Sept. 5, 2012

Keithsburg, Illinois UM 427 to UM 389 Across from Dallas

Early this morning around 4AM I woke up to the boat rocking pretty good. The wind had begun to blow and I had an eerie feeling that we were in for a treat. As I lay there the wind kept building and I could see lightening in the distance. Gator noticed the change as well and we both got up to batten down the hatches. Sure enough, within minutes “storm world” hit. For the next hour, we maintained the boat, keeping the wind and rain out, it was pretty intense for a while. After a while, the wind mellowed and we were able to lay back down until daybreak. As the day broke, we noticed our chair had disappeared from the dock, blown away and claimed by the Mississippi. 

It’s a beautiful morning and we shove off about 9AM. Enjoying coffee on board we sail on calm waters with a slight breeze blowing into the wheel-house. Early morning and early evening are the best times. Usually, the river is calm, the temperature is bearable and Gator is not as cranky……..I’m kidding of course.

Soon we breeze right on in to lock # 18. We caught this one just right, the gates opened as we approached and drove right in. Talking with the lockmaster we find that a tow is right outside the gate waiting to lock up north. It was nice of them to let us go first as it saved us about a 2 hour wait….it was a long barge.

As we spill out of the lock we are surprised by the incredible chop we now have. We went from smooth as glass on one side of the lock to 3 foot chop on the other side, such is the river. We endure this chop for the rest of the day. We are bounced up and down as the bow dives into the wave and bounces fiercly back up sending water splashing into the wheelhouse. I close the door and prop the cooler against it to hold the door in place. It’s deffinately a wild ride.

Lock # 18

Later in the day we arrive at Bluff Harbor Marina, a welcomed stop-over to get out of the chop, catch up on my blogging and just chill for a while. I want to mention here a fascinating enigma called sea-legs. You see, every time we make land, Gator and I continue to rock back and forth even though we a standing on dry ground. Anybody who has been aboard a watrecraft for a long time has experienced this. We like the time we get off the boat for a while but we always seem to continue the ride anyway. It’s actually kind of neat. Anyway, We spend a couple of hours here catching up. The marina has a nice shady veranda overlooking the river with wifi, the perfect spot.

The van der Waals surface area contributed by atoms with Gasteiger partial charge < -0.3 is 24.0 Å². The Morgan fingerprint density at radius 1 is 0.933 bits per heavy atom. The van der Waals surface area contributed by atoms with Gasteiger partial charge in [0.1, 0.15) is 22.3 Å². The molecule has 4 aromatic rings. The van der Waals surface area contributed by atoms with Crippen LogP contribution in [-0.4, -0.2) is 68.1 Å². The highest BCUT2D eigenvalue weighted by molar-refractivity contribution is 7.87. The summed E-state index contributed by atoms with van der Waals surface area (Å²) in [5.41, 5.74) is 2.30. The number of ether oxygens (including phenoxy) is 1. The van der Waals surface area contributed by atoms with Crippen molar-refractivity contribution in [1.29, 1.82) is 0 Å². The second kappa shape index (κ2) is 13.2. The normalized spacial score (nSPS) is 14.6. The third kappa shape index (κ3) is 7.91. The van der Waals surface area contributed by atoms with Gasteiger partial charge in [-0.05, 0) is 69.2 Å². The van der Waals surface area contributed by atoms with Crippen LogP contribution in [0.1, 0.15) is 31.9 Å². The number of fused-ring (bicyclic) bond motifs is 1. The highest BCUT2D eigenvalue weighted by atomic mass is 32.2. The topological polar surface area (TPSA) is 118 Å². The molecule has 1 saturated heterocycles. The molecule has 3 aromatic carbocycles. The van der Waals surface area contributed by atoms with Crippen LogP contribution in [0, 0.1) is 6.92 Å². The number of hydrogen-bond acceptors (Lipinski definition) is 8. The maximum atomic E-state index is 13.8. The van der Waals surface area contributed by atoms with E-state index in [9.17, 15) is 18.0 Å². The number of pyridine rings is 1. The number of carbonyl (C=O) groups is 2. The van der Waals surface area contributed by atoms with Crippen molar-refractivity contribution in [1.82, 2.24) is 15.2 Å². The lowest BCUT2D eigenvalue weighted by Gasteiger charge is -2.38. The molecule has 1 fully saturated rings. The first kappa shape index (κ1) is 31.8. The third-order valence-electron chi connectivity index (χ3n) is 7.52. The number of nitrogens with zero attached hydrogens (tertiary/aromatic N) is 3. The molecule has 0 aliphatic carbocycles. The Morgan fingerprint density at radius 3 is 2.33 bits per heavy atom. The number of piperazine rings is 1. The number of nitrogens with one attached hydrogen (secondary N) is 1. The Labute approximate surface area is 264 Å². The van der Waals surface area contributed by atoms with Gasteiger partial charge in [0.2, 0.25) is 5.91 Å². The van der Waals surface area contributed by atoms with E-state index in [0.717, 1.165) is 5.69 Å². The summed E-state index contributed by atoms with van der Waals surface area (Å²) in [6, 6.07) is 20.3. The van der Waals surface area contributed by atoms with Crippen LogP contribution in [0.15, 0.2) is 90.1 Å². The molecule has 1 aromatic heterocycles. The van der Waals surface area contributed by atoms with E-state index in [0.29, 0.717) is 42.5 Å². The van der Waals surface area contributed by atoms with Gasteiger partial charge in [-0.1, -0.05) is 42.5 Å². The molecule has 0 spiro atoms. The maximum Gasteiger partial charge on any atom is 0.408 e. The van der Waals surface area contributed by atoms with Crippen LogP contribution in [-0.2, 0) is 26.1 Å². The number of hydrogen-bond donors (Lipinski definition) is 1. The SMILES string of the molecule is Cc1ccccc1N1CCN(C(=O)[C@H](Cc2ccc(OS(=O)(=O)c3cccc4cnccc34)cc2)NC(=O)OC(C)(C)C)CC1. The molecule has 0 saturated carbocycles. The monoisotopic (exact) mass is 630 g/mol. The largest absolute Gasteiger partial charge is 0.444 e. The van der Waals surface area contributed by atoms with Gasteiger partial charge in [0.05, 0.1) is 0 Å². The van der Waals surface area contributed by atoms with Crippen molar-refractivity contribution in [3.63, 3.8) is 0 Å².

Now, all caught up on the blog and restocked with fuel and ice, we continue the journey one block down to “Big Muddy’s,” a really cool restaurant situated right on the river. Pulling up to their dock, we tie off and wobble inside for a good lunch break. Looking out the picture window at the river, we enjoy our meal in comfort and style. The photos covering the walls tell a story of a busy river town back in the day, moving goods up and down the river, the hard-working river folk carving out a life in this small river town.



“Big Muddy’s”
















Back on the “Joanie Belle” we enjoy smooth sailing as the river has calmed considerably. As the day winds down and the sun sinks below the tree-line we begin our search for a camp site. It is now that Gator and I have our differences of opinion. “We should cut across here and camp over there,” “no we should continue down-river for another mile,” no It’ll get dark soon,” no let’s pull up to that little beach over there,” “no, let’s not.” Anyway, you get the idea, and we always come to a fairly good consensus. Tonight, I spot a small dock next to a grain elevator and we pull in. Meeting us at rivers edge is Roy, a security guard for the grain elevator. He jumps out of his ranger with his dog and gives us a wave and invites us to stay for the night. It doesn’t take a second before he’s checking out the boat. We accept the invitation, tie off “the Belle” and chat for a while. Roy’s dog is chomping at something in the water, “he does that” Roy says. “He’ll chomp water for a while and the puke it back up when he’s done chompin’.” OK, that’s pretty weird.








“The latest in mosquito fashion”









Roy says “adios” for the night and invites us to walk around the property. As the nights falls, we change into our “mosquito clothes,” long pants, long-sleeved shirt, socks and shoes and some bug repellant. We mix a beverage and walk up the road checking out the pump station and looking for a breezy spot to sit. We find one and sit, talking about the day. This is the time we really enjoy. Soon, it’s back to “the Belle” and into our cacoons for some good sleep.


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